Soccer IQ Academy has been growing very fast and we experienced the need for more coaches. SIQ owners, Azary, Yura, and Tolya, always look for high-quality coaches but we also always explain and show new coaches SIQ WAY of running a soccer session. Below, coach Tolya discusses SIQ way of running any soccer activity/drill.
First of all - each activity should have a well-defined objective which manifests in 1-2 (3 maximum) main coaching points that players need to learn. So the coaching points are the most important aspect which coach must have in his head before starting the activity. At SIQ we often need to coach very different age and level groups so if we understand the coaching points we can change either some rules and space of the activity or at times it is ok to completely change the activity as long as the new activity addresses the same coaching points (but might be more suitable for specific level).
Once again, we are fine if the coach changes/modifies the activity as long as the key coaching points are the same as in the initial activity.
Now the players come, the coach explains the rules (not coaching points - only rules!) and the activity starts. We always recommend observing for 1-2min how the activity goes (these are the only two minutes in the session when the coach can be quiet).
The objective is to make conditions of the activity that players are not successful unless they do the main technical/tactical coaching points correctly.
A) if the activity goes well in the first couple of minutes and players are constantly successful then this is BAD for the coach as the players are not learning anything - they already executing it very well. The coach must check a few different aspects:
- are the dimensions/conditions/rules of the activity are correct and appropriate for the level?
- is the activity and coaching points are proper for the level of players?
For example, if top-level 16 years old players play 4v1 monkey in the middle in the square 20x20 they will keep the monkey for a long time not because they are so good but because they should probably play 4v2 and in 8x8 square.
The coach needs to change/modify the activity so that the success rate should be around 50%
B) activity doesn't go well - players fail more often than succeed. The first question the coach needs to ask is WHY?
Is it because conditions are not appropriate? (make 5 years old kids play 4v2 in 8x8 square is again a wrong set up and the coach must change it).
If the conditions are good, and activity is appropriate for the age/level then the reason players are not successful must be that they don't perform certain actions properly and these must be your coaching points.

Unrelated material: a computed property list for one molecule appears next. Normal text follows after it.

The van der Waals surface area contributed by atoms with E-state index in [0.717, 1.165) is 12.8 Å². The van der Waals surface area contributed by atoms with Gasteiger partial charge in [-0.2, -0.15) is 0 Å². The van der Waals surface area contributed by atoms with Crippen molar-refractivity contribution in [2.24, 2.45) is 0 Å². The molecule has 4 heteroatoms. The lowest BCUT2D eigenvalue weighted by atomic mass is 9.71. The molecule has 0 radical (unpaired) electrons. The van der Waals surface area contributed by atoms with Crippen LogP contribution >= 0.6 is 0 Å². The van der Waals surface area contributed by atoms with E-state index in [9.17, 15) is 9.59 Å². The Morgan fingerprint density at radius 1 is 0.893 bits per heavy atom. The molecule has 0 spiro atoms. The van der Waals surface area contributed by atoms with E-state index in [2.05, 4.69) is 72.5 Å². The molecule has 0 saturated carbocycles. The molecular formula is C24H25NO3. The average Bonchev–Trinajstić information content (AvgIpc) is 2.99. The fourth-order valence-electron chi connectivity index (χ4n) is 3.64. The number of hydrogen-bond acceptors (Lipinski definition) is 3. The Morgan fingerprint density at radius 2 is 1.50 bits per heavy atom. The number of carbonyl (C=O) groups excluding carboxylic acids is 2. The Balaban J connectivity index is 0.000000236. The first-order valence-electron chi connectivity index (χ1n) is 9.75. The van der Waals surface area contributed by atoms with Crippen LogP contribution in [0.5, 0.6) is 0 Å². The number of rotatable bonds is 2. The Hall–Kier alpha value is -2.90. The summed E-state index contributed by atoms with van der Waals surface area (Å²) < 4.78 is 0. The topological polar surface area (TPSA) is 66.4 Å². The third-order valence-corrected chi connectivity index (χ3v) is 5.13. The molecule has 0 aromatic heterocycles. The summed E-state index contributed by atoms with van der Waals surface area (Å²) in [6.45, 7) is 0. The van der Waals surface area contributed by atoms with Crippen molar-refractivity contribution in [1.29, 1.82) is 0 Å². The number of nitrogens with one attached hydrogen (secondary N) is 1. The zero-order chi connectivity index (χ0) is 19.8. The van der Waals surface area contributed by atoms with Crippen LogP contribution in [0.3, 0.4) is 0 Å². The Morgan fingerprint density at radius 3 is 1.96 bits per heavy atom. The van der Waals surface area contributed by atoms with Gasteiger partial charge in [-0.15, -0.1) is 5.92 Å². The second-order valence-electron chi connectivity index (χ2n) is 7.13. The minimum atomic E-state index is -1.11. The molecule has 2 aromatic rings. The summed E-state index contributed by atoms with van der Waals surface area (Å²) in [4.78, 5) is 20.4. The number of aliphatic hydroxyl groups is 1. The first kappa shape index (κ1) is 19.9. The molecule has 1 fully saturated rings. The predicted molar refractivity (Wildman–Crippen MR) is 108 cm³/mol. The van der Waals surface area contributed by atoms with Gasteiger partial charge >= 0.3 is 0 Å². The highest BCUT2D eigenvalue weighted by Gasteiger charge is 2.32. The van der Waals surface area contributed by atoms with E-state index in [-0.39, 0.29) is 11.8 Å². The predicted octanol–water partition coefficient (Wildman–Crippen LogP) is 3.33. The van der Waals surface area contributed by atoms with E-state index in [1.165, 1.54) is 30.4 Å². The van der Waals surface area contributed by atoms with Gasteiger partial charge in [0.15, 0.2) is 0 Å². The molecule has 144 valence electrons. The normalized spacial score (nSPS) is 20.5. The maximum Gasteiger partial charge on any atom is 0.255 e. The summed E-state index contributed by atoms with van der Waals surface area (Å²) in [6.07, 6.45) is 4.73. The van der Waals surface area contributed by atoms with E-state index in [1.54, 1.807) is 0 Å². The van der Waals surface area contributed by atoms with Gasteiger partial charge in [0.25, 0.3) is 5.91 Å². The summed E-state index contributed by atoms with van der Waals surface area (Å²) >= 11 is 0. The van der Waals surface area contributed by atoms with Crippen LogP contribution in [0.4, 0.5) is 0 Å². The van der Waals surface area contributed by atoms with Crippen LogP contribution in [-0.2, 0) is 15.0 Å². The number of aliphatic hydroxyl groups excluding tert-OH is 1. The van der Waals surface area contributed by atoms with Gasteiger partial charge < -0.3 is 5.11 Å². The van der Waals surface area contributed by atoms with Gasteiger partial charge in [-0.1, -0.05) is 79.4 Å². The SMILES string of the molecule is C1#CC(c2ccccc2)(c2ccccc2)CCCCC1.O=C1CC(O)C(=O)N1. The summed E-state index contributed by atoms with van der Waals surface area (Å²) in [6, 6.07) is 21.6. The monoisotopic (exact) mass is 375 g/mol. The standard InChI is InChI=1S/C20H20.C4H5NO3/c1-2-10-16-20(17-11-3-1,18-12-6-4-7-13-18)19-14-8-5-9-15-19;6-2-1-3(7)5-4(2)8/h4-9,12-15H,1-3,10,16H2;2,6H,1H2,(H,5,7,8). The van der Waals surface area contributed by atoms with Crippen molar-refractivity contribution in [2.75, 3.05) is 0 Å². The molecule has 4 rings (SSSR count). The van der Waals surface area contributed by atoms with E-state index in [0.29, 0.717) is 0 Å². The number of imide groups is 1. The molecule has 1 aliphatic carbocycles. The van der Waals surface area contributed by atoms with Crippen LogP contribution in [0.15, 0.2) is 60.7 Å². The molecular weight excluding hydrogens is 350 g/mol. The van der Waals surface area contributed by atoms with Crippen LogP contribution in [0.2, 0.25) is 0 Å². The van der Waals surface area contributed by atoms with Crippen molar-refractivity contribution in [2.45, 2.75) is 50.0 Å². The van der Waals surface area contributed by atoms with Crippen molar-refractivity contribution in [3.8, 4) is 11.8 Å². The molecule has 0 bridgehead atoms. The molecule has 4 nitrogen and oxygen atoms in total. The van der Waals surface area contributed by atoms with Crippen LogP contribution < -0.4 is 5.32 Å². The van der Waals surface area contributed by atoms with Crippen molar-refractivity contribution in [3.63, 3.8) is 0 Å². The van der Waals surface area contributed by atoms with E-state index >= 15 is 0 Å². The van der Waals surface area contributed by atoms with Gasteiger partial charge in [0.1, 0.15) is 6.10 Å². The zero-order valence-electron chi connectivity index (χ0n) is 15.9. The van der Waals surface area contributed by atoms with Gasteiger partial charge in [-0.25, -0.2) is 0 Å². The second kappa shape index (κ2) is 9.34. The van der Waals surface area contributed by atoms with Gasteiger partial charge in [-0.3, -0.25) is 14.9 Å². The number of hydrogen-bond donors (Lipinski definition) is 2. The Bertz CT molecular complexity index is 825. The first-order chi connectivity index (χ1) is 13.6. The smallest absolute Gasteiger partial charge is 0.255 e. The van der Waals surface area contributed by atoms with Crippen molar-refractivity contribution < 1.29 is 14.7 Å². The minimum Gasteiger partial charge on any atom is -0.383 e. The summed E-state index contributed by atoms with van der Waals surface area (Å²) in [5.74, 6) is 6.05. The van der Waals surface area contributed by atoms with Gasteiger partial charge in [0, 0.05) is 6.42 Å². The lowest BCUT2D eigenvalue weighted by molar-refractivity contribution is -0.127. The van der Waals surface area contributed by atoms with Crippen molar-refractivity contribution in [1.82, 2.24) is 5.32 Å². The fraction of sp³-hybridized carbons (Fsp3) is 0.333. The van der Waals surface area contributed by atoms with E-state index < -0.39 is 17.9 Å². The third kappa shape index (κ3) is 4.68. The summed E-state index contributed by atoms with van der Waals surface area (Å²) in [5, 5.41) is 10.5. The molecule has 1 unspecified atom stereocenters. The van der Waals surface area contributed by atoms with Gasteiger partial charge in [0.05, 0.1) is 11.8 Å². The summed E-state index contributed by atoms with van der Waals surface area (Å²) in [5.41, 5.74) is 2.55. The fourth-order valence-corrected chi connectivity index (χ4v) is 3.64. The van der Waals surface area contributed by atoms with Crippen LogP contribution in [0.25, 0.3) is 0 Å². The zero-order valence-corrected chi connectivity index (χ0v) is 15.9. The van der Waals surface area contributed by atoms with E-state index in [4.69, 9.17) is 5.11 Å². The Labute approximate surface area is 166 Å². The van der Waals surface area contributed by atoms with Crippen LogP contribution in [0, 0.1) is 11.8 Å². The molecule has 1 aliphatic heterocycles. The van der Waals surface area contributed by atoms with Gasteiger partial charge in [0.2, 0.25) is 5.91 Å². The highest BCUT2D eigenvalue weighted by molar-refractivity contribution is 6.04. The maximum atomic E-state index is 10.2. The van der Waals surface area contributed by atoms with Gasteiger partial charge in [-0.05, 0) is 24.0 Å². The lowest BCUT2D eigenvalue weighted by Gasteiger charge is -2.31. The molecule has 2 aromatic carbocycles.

(Sometimes it is not the case and players are not successful because they fail in the area different from the focus of coaching points but this usually goes back to the question if the activity is appropriate to the level of players)
C) So now it is the coach's job to pick the right moment or two to explain the main coaching points (the coach can freeze the activity if he/she wants to) and then within the next 5-8min reinforce these points but now without stopping the activity.
Now we hope the success rate goes up to target 70-75% and now the real coaching begins. The coach needs to figure out how to change the activity so that the success level drops again and players work at the top of their abilities to be successful. It can be done by adding some new rules, by changing conditions (for example by making the field smaller), or often by demanding defenders to increase the level of pressure. Very often at this time coach needs to forget about coaching points and start to coach only the opposition (for example in 4v2 Rondo coaching those 2 players in the middle how to press, the intensity of the press, the arc of the run, how to prevent the split, etc.).
The objective is to push players to perform those soccer concepts that were taught at the level of maximum pressure. So we have to make the activity that players are not successful unless they do the main technical/tactical coaching points correctly and then increase the intensity to push them to the limit and to teach the players to execute concepts correctly under high pressure to be ready to do it in a real game.
All these steps usually take way more than one practice, that's why it is very surprising when to see coaches doing totally different activities every practice (except warmup - which is in most cases such a waste of time but that's a different topic)! When training a team, I usually ran maximum 4-5 different activities in one week (4 training sessions) - the idea is not to familiarize players with different concepts but to teach players execute these concepts very quickly and under high pressure.
Very often we hear coaches saying after the game "we have been working on this concept the entire last week and yet players keep making the same mistakes". Well, I guess instead of implying that players don't learn, the coach should question whether his/her teaching/coaching was actually productive. I still remember the phrase that one of the greatest minds of coaching, Marcelo Bielsa, once said: "If the coach asks the players to do something they have been training for, but they are not yet able to execute it, the coach must take responsibility".